Offered by Father Matthew Dallman for the Parish of Tazewell County on Maundy Thursday, Year A, 2017.
The sixth word of Our loving Lord Jesus Christ from the Cross come right on after the fifth word. Like the fifth, it was recorded by Saint John, so let us return to the moment we experienced on Palm Sunday. Again we are close to the very end of Jesus’s life on earth. He has been mocked, spat upon, tortured and crucified on the Cross. His garment torn, His Body emaciated—yet the loving words to His Mother and to John the Beloved Disciple have been uttered, along with the words, “I thirst,” that fifth words that reminds us that Jesus always thirsts for us. And then Saint John tells us in his Gospel these words: “When Jesus had received the vinegar, he said, “It is finished”; and he bowed His head and gave up His spirit.” That is the sixth word of Jesus from the Cross: “It is finished.” For John, this is the final utterance, for as he tells us of Our loving Lord Jesus, then “He bowed His head and gave up His spirit.”
Indeed what He gave up to us! At that moment, He began the giving to us the promised Counselor. For as He told His disciples, Jesus would pray to His Father, and He would give the disciples the Spirit of truth, Who will teach His disciples all things, and bring to your remembrance all that Jesus said to His disciples. It was, and it is, the Holy Spirit who brought to the mind of the disciples, indeed the Apostles, all the Scriptures that had been fulfilled by Jesus, through His Incarnation and Passion, and then through His Death, Resurrection, and Ascension. All these Scriptures began to come together in a remarkable way with the Coming of the Holy Spirit on the Day of Pentecost—a remarkable, even an explosive way. Jesus sais, “It is finished,” in part because He knew that the Holy Spirit would guide the Apostles and disciples towards, and into, those passages from the Scripture that foretold, explained, and revealed the depths of Who Jesus is. Even the receiving of vinegar mixed with gall fulfilled scriptural prophesy from Psalm 69, which reads: “for my thirst they gave me vinegar to drink.”
Jesus says, “It is finished” for another reason. It is to teach us true perseverance. In our dark moments, or when we confront the deepest hurts and wounds in our lives, indeed a real moment of truth when we are most vulnerable, naked, and honest about our wounds, let us remember Jesus, who teaches us through every moment of His life. He teaches us to look forward, in our darkest hour, to the dawning of the new day, that moment when we can say, by the grace of God and His healing touch, His Oil poured out to us to us for our healing—when we can say, “It is finished.” Which for us is that moment when we realize that we have forgiven the person who hurt us, because forgiveness is a by-product of being healed. “It is finished”—indeed, I no longer have any impediment to recognizing that God is active in the life of the person who hurt me—no longer any impediment to being able to Exchange the Peace with he or she who made you bleed. “It is finished”—meaning, I have not forgotten what happened, but it is no longer will separate me from my ability to love Jesus as He lives and moves and has His being in that other person.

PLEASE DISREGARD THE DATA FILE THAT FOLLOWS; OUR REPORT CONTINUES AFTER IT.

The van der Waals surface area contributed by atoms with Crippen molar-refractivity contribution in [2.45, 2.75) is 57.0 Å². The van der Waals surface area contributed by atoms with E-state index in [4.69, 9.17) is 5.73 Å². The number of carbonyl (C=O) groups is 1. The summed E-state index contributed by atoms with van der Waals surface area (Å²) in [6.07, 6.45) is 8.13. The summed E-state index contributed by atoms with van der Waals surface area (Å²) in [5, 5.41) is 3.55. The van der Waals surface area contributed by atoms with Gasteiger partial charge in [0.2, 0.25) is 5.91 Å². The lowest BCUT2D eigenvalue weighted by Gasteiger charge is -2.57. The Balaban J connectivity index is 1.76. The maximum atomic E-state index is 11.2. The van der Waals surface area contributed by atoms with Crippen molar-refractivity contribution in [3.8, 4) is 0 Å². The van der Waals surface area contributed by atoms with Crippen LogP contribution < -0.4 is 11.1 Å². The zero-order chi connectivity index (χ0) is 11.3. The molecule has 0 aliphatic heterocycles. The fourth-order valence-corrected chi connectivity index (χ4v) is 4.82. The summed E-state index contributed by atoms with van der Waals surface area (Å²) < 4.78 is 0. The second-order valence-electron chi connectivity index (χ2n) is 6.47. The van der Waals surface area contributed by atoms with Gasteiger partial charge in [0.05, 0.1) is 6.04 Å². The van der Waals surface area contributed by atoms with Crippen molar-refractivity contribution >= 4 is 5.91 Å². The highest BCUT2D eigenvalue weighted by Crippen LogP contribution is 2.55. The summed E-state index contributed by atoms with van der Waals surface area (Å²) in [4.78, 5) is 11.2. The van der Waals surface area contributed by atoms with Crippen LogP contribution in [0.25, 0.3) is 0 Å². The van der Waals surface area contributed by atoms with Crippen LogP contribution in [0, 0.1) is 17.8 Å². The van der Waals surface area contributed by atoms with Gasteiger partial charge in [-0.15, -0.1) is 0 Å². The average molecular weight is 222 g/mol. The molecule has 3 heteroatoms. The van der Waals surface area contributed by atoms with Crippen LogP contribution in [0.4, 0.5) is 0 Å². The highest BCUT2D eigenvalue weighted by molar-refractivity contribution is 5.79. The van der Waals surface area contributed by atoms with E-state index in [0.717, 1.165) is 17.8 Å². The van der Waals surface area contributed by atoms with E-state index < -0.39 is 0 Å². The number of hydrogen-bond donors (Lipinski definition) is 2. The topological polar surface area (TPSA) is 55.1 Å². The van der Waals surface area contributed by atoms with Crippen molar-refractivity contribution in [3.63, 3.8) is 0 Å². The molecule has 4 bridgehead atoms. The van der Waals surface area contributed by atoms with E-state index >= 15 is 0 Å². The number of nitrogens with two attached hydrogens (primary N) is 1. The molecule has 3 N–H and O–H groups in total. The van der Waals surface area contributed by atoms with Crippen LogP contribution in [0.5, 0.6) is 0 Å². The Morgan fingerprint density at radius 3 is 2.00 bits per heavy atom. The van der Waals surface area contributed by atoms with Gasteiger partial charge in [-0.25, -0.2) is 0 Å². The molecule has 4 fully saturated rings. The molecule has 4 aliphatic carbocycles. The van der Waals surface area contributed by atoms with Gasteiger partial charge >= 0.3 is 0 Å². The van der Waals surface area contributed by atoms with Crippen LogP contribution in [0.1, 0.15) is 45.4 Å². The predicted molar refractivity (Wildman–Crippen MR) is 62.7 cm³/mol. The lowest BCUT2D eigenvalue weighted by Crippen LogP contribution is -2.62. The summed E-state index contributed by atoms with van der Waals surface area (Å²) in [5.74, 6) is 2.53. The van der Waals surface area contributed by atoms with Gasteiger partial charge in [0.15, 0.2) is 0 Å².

And yet there is still another reason why Jesus says, “It is finished.” Indeed, it is finished because He has given us the Eucharist. And in giving us the Eucharist, by instituting it at the Last Supper for all time, by giving us the commandment to “Do this in remembrance of me,” He has given us Himself. The word translated as “in remembrance” in fact means something closer to “to make actually present again.” And so the commandment “Do this in remembrance of me,” would more literally be translated as “Do this for the actually-making-present-of-me again.” The Eucharist therefore is the most available way that Jesus is present to us. It is actually Him, and His Real Presence under the appearances of bread and wine. Through His death on the cross, then ensues the efficacy of the Eucharist when it is celebrated in the way that Jesus instituted it.
Jesus shed His Precious Blood for us and for many for the forgiveness of sins. The relationship between the Eucharist and forgiveness is so close as to be wedded together. His Real Presence is necessary for forgiveness because His Presence heals all wounds, rights all wrongs, brings peace to all pain. His healing is His love, poured out for us, and always flowing for the forgiveness of sins: most plenteous, and most precious. Amen.
Cover image “Crucifixion of Jesus” by Dionisius is licensed under CC BY 2.0 / Cropped from original.